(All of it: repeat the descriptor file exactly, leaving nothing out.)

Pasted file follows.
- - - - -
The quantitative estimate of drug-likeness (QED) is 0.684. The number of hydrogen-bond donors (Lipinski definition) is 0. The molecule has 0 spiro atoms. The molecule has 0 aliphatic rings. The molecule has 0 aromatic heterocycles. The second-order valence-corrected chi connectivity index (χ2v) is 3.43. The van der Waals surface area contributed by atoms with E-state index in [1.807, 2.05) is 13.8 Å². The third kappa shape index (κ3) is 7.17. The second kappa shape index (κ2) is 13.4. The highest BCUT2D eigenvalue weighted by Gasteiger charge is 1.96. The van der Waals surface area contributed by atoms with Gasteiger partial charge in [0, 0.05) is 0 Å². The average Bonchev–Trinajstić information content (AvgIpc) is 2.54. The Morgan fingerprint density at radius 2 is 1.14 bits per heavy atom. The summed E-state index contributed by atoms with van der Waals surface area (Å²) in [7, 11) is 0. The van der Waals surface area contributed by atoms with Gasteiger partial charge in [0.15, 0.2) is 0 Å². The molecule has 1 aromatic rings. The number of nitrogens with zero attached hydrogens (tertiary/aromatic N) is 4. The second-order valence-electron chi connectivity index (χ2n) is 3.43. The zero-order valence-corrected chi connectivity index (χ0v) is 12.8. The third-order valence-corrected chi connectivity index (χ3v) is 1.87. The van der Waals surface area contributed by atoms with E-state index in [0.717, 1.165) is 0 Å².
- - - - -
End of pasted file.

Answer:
The quantitative estimate of drug-likeness (QED) is 0.684. The number of hydrogen-bond donors (Lipinski definition) is 0. The molecule has 0 spiro atoms. The molecule has 0 aliphatic rings. The molecule has 0 aromatic heterocycles. The second-order valence-corrected chi connectivity index (χ2v) is 3.43. The van der Waals surface area contributed by atoms with E-state index in [1.807, 2.05) is 13.8 Å². The third kappa shape index (κ3) is 7.17. The second kappa shape index (κ2) is 13.4. The highest BCUT2D eigenvalue weighted by Gasteiger charge is 1.96. The van der Waals surface area contributed by atoms with Gasteiger partial charge in [0, 0.05) is 0 Å². The average Bonchev–Trinajstić information content (AvgIpc) is 2.54. The Morgan fingerprint density at radius 2 is 1.14 bits per heavy atom. The summed E-state index contributed by atoms with van der Waals surface area (Å²) in [7, 11) is 0. The van der Waals surface area contributed by atoms with Gasteiger partial charge in [0.15, 0.2) is 0 Å². The molecule has 1 aromatic rings. The number of nitrogens with zero attached hydrogens (tertiary/aromatic N) is 4. The second-order valence-electron chi connectivity index (χ2n) is 3.43. The zero-order valence-corrected chi connectivity index (χ0v) is 12.8. The third-order valence-corrected chi connectivity index (χ3v) is 1.87. The van der Waals surface area contributed by atoms with E-state index in [0.717, 1.165) is 0 Å².